The peak of the sweater vest. All around. No notes. Just a beautiful performance from both parties bringing art and contrast to the sweater vest aesthetic. A white vest for Europe? Let’s put Steve in a pink shirt underneath so he bounces perfectly. A forest green sweater vest? Europe mixes it with a very soft blue with plaid pants. Marvelous. And the United States was not far behind. He sported a really simple yet strong red, white and blue look with a red vest, white shirt and dark blue pants. It’s obvious but done perfectly.

The wives and girlfriends of the European team in 1993. (Stephen Munday/Getty Images)


I’m going to ask my editor to put a photo of the European wives’ sweaters so you can see it too.

Left: Tiger Woods, Hal Sutton and Payne Stewart after victory in 1999. Right: Davis Love III celebrates a great putt. (Timothy A. Clary / AFP via Getty Images


La Camisa is the most famous, but what a rollercoaster for the United States. Before we even get to The Shirt, the other days aren’t much better. It’s a bunch of horizontal stripes and ugly colors. What’s with the black polo shirt with seemingly yellow double horizontal stripes? Nobody looks athletic in it.

But the one you all want to see is, of course, Sunday’s shirt. The red shirt with a strange move when placing more than half a century of framed photographs of past American teams. Captain Ben Crenshaw apparently supervised it and spent a lot of time making this jersey that pays homage to the past. It’s pretty comical that one of the most famous moments in Ryder Cup history – Justin Leonard sinking a 50-foot birdie putt on the 17th to essentially spark a huge U.S. comeback from down 10-6 – is forever linked. with that shirt. It has become so famous that one of them sold for $3,906 at auction in 2018.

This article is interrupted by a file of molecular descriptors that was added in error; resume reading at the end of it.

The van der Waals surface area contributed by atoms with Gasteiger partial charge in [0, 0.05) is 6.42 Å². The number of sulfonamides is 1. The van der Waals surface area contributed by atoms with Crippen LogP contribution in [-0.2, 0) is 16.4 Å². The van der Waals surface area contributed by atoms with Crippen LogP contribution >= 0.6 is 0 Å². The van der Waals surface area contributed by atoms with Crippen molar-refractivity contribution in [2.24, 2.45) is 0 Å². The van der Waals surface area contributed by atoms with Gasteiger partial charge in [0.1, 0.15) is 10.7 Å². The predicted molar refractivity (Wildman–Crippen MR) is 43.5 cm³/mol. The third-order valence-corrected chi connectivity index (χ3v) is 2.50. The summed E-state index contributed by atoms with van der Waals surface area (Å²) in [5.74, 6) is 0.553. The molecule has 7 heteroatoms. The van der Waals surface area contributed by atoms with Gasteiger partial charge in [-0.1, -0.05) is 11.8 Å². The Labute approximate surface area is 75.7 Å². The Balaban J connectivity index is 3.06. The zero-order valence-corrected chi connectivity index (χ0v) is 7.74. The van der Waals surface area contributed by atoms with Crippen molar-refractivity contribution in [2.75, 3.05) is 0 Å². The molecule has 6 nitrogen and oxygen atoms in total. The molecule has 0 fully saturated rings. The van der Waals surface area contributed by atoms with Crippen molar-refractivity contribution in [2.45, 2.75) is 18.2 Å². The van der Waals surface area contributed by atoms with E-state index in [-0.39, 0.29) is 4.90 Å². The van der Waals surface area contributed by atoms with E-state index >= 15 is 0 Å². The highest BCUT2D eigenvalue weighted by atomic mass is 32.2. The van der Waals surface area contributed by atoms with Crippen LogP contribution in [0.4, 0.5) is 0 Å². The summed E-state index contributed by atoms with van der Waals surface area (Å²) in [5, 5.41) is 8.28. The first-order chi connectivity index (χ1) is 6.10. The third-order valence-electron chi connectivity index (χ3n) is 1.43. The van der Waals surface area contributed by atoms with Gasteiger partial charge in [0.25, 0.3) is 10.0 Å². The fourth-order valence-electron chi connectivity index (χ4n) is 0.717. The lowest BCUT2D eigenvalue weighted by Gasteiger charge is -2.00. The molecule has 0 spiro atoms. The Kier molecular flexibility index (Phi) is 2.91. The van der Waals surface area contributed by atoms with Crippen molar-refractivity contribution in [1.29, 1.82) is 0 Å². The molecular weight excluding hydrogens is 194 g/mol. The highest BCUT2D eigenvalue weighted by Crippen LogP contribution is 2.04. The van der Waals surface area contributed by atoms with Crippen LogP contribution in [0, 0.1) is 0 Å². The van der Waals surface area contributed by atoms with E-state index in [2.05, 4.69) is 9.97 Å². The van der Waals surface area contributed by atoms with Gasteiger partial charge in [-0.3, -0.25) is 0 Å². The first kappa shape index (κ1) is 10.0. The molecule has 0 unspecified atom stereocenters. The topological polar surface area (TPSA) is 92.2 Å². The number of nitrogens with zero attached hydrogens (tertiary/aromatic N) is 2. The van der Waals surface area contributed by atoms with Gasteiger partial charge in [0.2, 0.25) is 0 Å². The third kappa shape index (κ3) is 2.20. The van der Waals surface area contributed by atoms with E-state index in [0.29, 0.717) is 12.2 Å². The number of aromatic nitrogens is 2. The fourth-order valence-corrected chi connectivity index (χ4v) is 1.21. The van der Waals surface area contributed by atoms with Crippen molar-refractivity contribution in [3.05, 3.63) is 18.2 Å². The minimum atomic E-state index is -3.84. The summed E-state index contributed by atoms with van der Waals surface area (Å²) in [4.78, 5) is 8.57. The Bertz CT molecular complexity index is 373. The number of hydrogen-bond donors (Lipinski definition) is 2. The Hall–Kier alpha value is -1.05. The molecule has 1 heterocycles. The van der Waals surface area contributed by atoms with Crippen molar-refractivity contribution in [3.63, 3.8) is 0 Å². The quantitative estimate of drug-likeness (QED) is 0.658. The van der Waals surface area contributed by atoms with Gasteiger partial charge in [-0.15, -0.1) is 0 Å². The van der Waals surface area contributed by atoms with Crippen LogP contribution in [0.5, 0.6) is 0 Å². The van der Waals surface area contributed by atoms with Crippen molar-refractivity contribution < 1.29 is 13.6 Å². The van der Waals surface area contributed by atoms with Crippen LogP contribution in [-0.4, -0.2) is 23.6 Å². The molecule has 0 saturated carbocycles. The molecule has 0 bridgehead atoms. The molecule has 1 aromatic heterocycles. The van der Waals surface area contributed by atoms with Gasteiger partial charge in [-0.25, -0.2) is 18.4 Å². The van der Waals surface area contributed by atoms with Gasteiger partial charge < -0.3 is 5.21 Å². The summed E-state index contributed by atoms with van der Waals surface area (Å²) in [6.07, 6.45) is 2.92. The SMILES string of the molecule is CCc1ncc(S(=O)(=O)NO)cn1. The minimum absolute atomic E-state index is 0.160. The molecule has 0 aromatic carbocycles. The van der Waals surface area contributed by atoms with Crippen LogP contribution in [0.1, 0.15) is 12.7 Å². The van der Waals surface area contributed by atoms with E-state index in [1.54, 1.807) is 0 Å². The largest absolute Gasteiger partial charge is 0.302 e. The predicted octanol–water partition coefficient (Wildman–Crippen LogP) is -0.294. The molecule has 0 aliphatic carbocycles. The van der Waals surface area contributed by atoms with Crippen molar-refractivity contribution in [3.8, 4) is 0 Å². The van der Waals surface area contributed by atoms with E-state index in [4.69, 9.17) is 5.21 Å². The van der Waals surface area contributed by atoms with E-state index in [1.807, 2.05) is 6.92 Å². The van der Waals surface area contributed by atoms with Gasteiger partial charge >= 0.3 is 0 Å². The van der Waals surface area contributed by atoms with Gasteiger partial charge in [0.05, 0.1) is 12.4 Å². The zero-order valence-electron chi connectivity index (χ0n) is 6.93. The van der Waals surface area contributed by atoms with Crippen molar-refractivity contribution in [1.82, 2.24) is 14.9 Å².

Phil Mickelson, Jim Furyk and Chad Campbell, from left, at the 2006 Ryder Cup. (Sven Nackstrand / AFP via Getty Images)

Early 2000s

I have no qualms with Jim Furyk. He was a great golfer. By all indications, he’s a good guy. But Furyk is boring. That’s almost part of his reputation. His best golf was also synonymous with somewhat boring golf. So it’s quite fitting that every search for the 2002 and 2004 Ryder Cups seems to start with a photo of Furyk in a really boring outfit. In 2002, you see dark blue sweater vests with boring, dark red shirts. Without energy. In 2004, he is a completely dull and empty dark blue vest with a light blue shirt. It’s all about that baggy, unflattering 2000s style. The early 2000s are arguably the worst style era in American history, yet the 2006 photo of an all-brown American look from somehow surpasses it. What are we doing here, guys?